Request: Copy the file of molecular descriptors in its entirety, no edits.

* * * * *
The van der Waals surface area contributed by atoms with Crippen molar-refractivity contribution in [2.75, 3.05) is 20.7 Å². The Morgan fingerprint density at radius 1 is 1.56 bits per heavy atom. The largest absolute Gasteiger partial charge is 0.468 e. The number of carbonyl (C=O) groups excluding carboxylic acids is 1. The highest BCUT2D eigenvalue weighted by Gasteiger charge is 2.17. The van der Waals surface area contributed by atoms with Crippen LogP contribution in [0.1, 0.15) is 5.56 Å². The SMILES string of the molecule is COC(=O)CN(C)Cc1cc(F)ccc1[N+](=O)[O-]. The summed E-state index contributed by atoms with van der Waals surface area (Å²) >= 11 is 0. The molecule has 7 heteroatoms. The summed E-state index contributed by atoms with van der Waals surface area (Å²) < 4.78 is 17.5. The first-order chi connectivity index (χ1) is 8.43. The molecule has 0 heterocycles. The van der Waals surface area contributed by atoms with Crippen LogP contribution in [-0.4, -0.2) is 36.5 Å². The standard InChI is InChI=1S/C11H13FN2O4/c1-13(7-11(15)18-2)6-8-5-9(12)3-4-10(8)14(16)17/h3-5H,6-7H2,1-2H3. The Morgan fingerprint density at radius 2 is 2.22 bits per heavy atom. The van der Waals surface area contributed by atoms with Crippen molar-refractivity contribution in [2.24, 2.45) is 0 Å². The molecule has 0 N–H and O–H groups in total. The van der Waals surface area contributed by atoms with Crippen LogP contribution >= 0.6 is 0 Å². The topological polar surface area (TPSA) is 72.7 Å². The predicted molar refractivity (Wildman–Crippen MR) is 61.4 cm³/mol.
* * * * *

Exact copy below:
The van der Waals surface area contributed by atoms with Crippen molar-refractivity contribution in [2.75, 3.05) is 20.7 Å². The Morgan fingerprint density at radius 1 is 1.56 bits per heavy atom. The largest absolute Gasteiger partial charge is 0.468 e. The number of carbonyl (C=O) groups excluding carboxylic acids is 1. The highest BCUT2D eigenvalue weighted by Gasteiger charge is 2.17. The van der Waals surface area contributed by atoms with Crippen LogP contribution in [0.1, 0.15) is 5.56 Å². The SMILES string of the molecule is COC(=O)CN(C)Cc1cc(F)ccc1[N+](=O)[O-]. The summed E-state index contributed by atoms with van der Waals surface area (Å²) >= 11 is 0. The molecule has 7 heteroatoms. The summed E-state index contributed by atoms with van der Waals surface area (Å²) < 4.78 is 17.5. The first-order chi connectivity index (χ1) is 8.43. The molecule has 0 heterocycles. The van der Waals surface area contributed by atoms with Crippen LogP contribution in [-0.4, -0.2) is 36.5 Å². The standard InChI is InChI=1S/C11H13FN2O4/c1-13(7-11(15)18-2)6-8-5-9(12)3-4-10(8)14(16)17/h3-5H,6-7H2,1-2H3. The Morgan fingerprint density at radius 2 is 2.22 bits per heavy atom. The van der Waals surface area contributed by atoms with Crippen molar-refractivity contribution in [2.24, 2.45) is 0 Å². The molecule has 0 N–H and O–H groups in total. The van der Waals surface area contributed by atoms with Crippen LogP contribution >= 0.6 is 0 Å². The topological polar surface area (TPSA) is 72.7 Å². The predicted molar refractivity (Wildman–Crippen MR) is 61.4 cm³/mol.